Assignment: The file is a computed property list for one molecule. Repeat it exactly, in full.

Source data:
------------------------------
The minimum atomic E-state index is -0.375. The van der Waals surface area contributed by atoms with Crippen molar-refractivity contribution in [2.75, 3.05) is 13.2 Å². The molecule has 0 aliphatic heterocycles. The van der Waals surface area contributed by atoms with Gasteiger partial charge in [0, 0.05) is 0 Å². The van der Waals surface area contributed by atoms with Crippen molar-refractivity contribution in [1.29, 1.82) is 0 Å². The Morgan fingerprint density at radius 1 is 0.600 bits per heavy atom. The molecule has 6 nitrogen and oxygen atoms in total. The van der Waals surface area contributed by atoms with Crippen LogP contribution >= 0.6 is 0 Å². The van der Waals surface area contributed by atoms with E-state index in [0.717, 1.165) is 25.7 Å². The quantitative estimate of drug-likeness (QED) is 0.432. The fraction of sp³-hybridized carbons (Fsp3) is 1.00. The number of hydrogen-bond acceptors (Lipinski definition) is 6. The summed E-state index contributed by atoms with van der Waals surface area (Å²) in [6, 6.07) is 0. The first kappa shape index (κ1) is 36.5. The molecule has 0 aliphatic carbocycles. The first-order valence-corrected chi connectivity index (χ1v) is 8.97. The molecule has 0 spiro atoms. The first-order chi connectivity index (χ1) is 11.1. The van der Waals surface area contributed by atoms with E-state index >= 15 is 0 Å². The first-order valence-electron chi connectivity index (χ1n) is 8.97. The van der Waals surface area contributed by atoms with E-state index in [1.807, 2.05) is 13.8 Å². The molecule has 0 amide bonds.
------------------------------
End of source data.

The minimum atomic E-state index is -0.375. The van der Waals surface area contributed by atoms with Crippen molar-refractivity contribution in [2.75, 3.05) is 13.2 Å². The molecule has 0 aliphatic heterocycles. The van der Waals surface area contributed by atoms with Gasteiger partial charge in [0, 0.05) is 0 Å². The van der Waals surface area contributed by atoms with Crippen molar-refractivity contribution in [1.29, 1.82) is 0 Å². The Morgan fingerprint density at radius 1 is 0.600 bits per heavy atom. The molecule has 6 nitrogen and oxygen atoms in total. The van der Waals surface area contributed by atoms with Crippen LogP contribution >= 0.6 is 0 Å². The van der Waals surface area contributed by atoms with E-state index in [0.717, 1.165) is 25.7 Å². The quantitative estimate of drug-likeness (QED) is 0.432. The fraction of sp³-hybridized carbons (Fsp3) is 1.00. The number of hydrogen-bond acceptors (Lipinski definition) is 6. The summed E-state index contributed by atoms with van der Waals surface area (Å²) in [6, 6.07) is 0. The first kappa shape index (κ1) is 36.5. The molecule has 0 aliphatic carbocycles. The first-order valence-corrected chi connectivity index (χ1v) is 8.97. The molecule has 0 spiro atoms. The first-order chi connectivity index (χ1) is 11.1. The van der Waals surface area contributed by atoms with E-state index >= 15 is 0 Å². The first-order valence-electron chi connectivity index (χ1n) is 8.97. The van der Waals surface area contributed by atoms with E-state index in [1.807, 2.05) is 13.8 Å². The molecule has 0 amide bonds.